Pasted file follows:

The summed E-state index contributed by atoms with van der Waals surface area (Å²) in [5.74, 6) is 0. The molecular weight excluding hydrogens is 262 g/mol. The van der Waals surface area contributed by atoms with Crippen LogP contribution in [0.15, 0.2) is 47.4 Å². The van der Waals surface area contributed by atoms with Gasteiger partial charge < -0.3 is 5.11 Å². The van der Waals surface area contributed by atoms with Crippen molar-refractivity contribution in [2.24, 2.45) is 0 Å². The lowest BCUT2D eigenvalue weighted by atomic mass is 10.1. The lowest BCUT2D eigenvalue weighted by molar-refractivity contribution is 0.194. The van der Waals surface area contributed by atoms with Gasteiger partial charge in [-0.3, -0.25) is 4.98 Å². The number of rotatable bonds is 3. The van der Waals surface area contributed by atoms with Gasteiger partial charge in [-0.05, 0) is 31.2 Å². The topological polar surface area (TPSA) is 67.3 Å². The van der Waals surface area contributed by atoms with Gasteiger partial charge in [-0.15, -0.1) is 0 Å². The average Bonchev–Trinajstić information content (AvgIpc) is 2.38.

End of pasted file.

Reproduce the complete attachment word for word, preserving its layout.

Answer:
The summed E-state index contributed by atoms with van der Waals surface area (Å²) in [5.74, 6) is 0. The molecular weight excluding hydrogens is 262 g/mol. The van der Waals surface area contributed by atoms with Crippen LogP contribution in [0.15, 0.2) is 47.4 Å². The van der Waals surface area contributed by atoms with Gasteiger partial charge < -0.3 is 5.11 Å². The van der Waals surface area contributed by atoms with Crippen molar-refractivity contribution in [2.24, 2.45) is 0 Å². The lowest BCUT2D eigenvalue weighted by atomic mass is 10.1. The lowest BCUT2D eigenvalue weighted by molar-refractivity contribution is 0.194. The van der Waals surface area contributed by atoms with Gasteiger partial charge in [-0.3, -0.25) is 4.98 Å². The number of rotatable bonds is 3. The van der Waals surface area contributed by atoms with Gasteiger partial charge in [-0.05, 0) is 31.2 Å². The topological polar surface area (TPSA) is 67.3 Å². The van der Waals surface area contributed by atoms with Gasteiger partial charge in [-0.15, -0.1) is 0 Å². The average Bonchev–Trinajstić information content (AvgIpc) is 2.38.